# Nonlinear Diffusions and an Application to Image Processing.

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An introduction to questions and ideas of nonlinear partial

differential equations will be given. Nonlinear diffusions and an

application to image processing will be emphasized.

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# Classifying Ergodic Measure Preserving Transformations

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Many concrete deterministic dynamical systems exhibit apparently random

behaviour. This puzzle is studied my finding a time invariant probability

measure and discussing the statistical phenomenon using this measure. In

this way various systems (e.g. given by PDE's) can be said to be

"completely random" or "completely deterministic".

This leads to the project of classifying invariant probability measures.

The ergodic decomposition theorem shows that the basic building blocks of

these measures are the ergodic measures, which form a dense G_\delta set.

The equivalence relation of isomorphism is given by a Polish group action.

Thus the tools of descriptive set theory directly apply and one can show

that the action is "turbulent" and complete analytic. This precludes any

kind of recognizable classification.

This is joint work with Dan Rudolph and Benjy Weiss.

# Mean value theorems and local regularity theorem for Ricci flow

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We shall show a general mean value theorem on Riemannian manifold and how it leads to new monotonicity formulae for evloving metrics. As an application we show a local regularity theorem for Ricci flow.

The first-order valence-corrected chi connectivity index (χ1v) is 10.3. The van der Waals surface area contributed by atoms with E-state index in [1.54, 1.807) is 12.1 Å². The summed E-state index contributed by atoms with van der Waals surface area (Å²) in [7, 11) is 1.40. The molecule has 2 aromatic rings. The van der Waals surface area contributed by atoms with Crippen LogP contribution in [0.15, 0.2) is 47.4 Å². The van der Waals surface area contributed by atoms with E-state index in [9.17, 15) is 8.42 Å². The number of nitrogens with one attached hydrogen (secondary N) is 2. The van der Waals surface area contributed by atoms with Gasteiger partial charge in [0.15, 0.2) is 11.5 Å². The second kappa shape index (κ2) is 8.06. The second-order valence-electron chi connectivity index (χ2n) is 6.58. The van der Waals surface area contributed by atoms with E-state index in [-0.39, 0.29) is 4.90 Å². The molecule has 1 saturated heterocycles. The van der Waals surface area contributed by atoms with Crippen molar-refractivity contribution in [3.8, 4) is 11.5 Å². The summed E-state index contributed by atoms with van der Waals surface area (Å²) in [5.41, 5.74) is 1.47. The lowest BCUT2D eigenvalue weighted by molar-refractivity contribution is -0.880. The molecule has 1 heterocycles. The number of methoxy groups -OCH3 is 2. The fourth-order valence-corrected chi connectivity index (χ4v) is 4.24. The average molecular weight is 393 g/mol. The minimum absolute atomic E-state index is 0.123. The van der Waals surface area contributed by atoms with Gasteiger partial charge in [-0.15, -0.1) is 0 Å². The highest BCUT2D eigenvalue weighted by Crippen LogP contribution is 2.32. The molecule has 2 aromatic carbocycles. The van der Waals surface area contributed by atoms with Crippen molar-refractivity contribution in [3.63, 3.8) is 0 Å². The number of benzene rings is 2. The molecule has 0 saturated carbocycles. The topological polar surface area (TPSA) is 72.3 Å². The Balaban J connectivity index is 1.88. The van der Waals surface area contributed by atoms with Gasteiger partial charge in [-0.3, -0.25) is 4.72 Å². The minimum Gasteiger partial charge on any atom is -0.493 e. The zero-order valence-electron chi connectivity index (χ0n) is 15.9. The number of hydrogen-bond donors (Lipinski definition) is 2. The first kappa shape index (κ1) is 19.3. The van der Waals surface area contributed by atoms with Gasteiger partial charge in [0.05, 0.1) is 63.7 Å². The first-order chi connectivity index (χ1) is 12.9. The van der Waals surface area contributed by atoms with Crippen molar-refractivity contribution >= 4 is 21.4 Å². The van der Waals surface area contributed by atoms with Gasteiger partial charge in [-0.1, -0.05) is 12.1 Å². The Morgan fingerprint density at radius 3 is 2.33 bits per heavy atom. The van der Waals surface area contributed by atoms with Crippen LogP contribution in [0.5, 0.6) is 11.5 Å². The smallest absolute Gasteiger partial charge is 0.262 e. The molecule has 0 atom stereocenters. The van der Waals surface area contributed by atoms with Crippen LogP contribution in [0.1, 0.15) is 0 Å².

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# NO MEETING THIS WEEK DUE TO VETERAN"S DAY

# Ranks of elliptic curves

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Abstract: In this lecture we will introduce elliptic curves

and some of the fundamental questions about them. The rank

of an elliptic curve is a measure of the number of solutions

of the equation which defines the curve. In recent years

there has been spectacular progress in the theory of elliptic

curves, but the rank remains very mysterious. Even basic

questions such as how to compute the rank, or whether the rank

can be arbitrarily large, are not settled. In this talk we

will survey what is known, as well as what is conjectured but

not known, about ranks of elliptic curves.

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In recent years, I have been thinking about

Mathematical Visualization, and developing a

program that does high quality, customized

visualizations of mathematical objects and

processes. I will demonstrate this program

and discuss some of the interesting and

unexpected ways that certain mathematical

theorems turned out to be just what was

needed to find fast and efficient algorithms

that solve a number of difficult rendering

problems. (Some of these rendering problems

involve seeing 3D objects in stereo, and I

will bring along the red/green glasses needed

for the demonstation.)